|Número de publicación||US7574382 B1|
|Tipo de publicación||Concesión|
|Número de solicitud||US 10/910,457|
|Fecha de publicación||11 Ago 2009|
|Fecha de presentación||3 Ago 2004|
|Fecha de prioridad||3 Ago 2004|
|Número de publicación||10910457, 910457, US 7574382 B1, US 7574382B1, US-B1-7574382, US7574382 B1, US7574382B1|
|Inventores||Zachary T. Hubert|
|Cesionario original||Amazon Technologies, Inc.|
|Exportar cita||BiBTeX, EndNote, RefMan|
|Citas de patentes (26), Otras citas (2), Citada por (17), Clasificaciones (6), Eventos legales (3)|
|Enlaces externos: USPTO, Cesión de USPTO, Espacenet|
1. Field of the Invention
The present invention relates to computer-implemented processes for efficiently detecting anomalous user activity associated with specific items, such as items in an electronic catalog. The detected anomalies may, for example, be attributable to, and may be used to correct, errors in an electronic catalog.
2. Description of the Related Art
It has become common for businesses to set up web sites, and other types of interactive computer systems, to automate the process of accepting orders from users. Information about the items that can be ordered via such a system is typically disseminated to users via a browsable electronic catalog. While browsing the electronic catalog, users can typically select one or more items to purchase, rent, or otherwise acquire, and then place an order for these items. The ordered items may, for example, be shipped to the user from a distribution center, made available for local pick-up, or transmitted to the user electronically.
One problem with this type of system is that a large number of users can rely on, or take advantage of, a typographical or other error in the electronic catalog before the error is detected and corrected by authorized personnel. As a result, a single error, such as an error in the price of an item, can result in a significant loss of revenue to an online merchant. One potential solution to this problem is to set up a computer system that analyzes each order to evaluate whether it represents a significant departure from current trends. Due to the computational burden associated with this approach, however, it is not well suited for systems that process large numbers of orders (e.g., hundreds or thousands of orders per minute) placed from a catalog that includes a large number of items (e.g., millions of items).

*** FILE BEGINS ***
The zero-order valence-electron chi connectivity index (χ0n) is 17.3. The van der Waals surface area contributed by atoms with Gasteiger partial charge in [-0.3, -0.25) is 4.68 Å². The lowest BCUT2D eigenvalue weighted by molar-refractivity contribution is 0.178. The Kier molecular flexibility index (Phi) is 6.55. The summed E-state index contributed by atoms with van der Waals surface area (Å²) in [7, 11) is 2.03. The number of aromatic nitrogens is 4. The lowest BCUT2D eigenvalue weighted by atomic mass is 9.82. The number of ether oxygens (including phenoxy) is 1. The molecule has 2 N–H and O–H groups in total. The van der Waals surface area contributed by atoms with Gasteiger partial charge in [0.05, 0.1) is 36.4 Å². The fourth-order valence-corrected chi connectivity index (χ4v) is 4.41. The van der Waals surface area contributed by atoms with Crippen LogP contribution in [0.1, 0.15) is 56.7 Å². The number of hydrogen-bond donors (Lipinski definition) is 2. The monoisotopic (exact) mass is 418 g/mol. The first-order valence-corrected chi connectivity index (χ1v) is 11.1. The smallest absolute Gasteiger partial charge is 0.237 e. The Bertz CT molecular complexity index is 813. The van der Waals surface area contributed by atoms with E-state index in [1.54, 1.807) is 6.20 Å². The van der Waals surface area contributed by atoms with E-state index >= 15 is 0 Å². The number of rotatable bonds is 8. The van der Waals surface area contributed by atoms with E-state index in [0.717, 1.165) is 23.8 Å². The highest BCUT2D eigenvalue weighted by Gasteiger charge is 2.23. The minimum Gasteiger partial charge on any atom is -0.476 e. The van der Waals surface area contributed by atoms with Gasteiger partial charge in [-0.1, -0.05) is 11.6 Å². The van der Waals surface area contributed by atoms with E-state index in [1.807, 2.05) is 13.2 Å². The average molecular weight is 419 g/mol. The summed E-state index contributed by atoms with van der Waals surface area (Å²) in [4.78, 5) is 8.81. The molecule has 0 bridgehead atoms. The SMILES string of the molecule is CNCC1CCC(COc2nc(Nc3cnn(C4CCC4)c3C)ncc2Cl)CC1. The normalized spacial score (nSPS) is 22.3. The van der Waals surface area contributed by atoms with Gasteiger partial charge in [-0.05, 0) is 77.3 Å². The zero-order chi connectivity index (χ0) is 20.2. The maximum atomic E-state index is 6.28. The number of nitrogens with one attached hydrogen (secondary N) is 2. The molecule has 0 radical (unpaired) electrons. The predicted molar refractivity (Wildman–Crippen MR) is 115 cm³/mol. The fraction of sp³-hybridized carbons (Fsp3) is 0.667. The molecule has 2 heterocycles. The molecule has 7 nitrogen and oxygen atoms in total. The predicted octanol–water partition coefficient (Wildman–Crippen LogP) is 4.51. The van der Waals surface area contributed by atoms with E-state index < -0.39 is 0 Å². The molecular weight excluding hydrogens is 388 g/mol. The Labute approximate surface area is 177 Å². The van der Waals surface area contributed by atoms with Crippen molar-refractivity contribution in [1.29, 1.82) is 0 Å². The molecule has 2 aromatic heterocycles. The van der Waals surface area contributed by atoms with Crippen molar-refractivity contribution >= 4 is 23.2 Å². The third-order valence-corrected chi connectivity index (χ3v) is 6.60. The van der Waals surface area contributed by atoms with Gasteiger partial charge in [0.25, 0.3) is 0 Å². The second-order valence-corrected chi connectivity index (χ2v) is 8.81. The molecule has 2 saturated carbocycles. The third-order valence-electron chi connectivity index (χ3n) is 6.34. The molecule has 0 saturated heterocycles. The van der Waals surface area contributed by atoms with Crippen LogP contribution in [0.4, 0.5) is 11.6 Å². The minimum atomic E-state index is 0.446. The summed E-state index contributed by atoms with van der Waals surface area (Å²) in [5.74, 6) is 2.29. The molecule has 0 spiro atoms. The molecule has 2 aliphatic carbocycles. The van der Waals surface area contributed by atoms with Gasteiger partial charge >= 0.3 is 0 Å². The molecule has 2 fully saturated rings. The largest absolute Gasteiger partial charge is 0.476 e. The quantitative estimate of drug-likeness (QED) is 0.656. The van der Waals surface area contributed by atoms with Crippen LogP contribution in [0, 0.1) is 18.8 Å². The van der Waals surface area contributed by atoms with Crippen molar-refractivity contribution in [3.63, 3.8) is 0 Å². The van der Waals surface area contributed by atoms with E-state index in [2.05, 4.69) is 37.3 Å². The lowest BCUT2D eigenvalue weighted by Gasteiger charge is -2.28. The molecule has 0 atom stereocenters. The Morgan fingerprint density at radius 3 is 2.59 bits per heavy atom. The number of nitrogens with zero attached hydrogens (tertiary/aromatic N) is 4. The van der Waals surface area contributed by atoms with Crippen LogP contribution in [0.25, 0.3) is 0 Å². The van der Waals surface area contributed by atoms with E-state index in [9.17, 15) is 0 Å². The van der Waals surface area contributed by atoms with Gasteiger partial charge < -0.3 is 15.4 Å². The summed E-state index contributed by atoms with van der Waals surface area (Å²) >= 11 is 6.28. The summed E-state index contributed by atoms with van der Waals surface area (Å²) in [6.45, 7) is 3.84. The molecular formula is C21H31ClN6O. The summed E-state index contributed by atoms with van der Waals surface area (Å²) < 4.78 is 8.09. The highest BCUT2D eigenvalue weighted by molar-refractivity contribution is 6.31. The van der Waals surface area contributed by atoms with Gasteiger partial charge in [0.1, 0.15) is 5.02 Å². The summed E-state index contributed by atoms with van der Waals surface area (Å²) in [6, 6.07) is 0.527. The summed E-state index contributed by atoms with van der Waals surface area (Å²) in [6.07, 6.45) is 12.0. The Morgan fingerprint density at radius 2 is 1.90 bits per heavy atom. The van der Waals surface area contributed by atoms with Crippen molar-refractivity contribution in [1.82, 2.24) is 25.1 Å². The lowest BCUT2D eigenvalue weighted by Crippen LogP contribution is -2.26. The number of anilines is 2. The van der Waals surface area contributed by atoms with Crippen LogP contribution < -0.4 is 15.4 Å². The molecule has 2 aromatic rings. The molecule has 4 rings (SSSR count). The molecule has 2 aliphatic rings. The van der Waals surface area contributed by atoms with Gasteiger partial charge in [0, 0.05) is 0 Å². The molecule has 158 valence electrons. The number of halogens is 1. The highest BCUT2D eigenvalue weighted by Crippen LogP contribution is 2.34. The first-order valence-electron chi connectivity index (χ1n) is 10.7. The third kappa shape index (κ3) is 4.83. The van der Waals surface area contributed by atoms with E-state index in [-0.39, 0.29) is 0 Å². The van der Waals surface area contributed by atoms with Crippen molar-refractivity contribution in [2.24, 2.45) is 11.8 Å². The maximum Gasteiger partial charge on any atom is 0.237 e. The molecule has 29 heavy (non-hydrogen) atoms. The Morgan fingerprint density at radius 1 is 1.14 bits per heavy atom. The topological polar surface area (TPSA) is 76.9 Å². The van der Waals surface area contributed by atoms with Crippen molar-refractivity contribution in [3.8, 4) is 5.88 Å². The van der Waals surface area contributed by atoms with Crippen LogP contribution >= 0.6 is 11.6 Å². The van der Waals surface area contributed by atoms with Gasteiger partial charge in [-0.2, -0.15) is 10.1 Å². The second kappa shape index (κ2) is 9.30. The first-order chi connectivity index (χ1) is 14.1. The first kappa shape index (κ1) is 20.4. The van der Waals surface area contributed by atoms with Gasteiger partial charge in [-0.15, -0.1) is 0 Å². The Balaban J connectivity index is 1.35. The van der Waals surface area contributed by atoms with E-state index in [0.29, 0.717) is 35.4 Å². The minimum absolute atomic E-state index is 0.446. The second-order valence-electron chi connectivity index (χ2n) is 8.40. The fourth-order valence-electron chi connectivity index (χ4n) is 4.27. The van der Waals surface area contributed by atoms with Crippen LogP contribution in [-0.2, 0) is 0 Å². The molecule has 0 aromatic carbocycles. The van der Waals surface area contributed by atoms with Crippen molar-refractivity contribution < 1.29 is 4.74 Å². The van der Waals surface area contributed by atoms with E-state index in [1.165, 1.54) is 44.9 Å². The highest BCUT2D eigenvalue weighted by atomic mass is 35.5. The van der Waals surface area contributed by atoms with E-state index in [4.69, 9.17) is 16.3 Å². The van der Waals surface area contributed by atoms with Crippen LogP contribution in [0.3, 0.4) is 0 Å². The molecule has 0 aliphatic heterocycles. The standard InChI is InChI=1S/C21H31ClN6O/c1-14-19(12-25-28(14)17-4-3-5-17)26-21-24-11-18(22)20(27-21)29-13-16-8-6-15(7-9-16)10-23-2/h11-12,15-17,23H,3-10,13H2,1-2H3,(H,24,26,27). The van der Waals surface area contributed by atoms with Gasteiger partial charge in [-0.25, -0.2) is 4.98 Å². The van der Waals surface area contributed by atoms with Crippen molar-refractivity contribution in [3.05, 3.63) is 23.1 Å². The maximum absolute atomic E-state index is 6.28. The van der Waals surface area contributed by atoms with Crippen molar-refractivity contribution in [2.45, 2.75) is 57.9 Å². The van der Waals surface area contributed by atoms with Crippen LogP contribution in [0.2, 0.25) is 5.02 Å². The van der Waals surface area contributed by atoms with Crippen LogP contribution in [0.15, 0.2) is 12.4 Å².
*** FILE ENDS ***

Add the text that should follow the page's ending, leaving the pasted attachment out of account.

The present invention comprises a system that detects anomalous user activity associated with specific items in an electronic catalog. The system may, for example, be implemented using a computer system, such a general-purpose computer, that passively monitors orders placed by users of the electronic catalog. The system is suitable for use in an electronic catalog system that, for example, receives thousands of orders per minute from a catalog that includes millions of items.
In one embodiment, the system includes a data repository that stores aggregated data about orders placed from an electronic catalog. The aggregated data may be arranged by time period, where each time period may, for example, have a duration of one hour. To analyze the aggregated data associated with a current time period (e.g., the last hour), an analyzer selects, from a set of items ordered during the current time period, a subset of items for which to conduct an anomaly analysis. The subset may, for example, be selected based on the quantity of each item ordered during the current time period and/or other criteria. By limiting the analysis to a selected subset of items, the analyzer controls the processing load associated with the anomaly detection process.
For each item in the subset, the analyzer uses order volume data from prior time periods to generate a forecasted or expected order volume for the current time period. An exponential smoothing algorithm may be used for this purpose. In one embodiment, the order volume for each item is specified in terms of the total quantity of the item ordered in the relevant time period, although other metrics reflective of the demand for the item, such as total number of distinct users that order the item, or total number of orders received for one or more units of the item, may additionally or alternatively be used. To determine whether an item's order activity or demand during the current time period is anomalous, the actual order volume associated with the item is compared to the item's forecasted order volume. Other criteria, such as the number of distinct users that ordered the item during the current time period, may also be taken into consideration.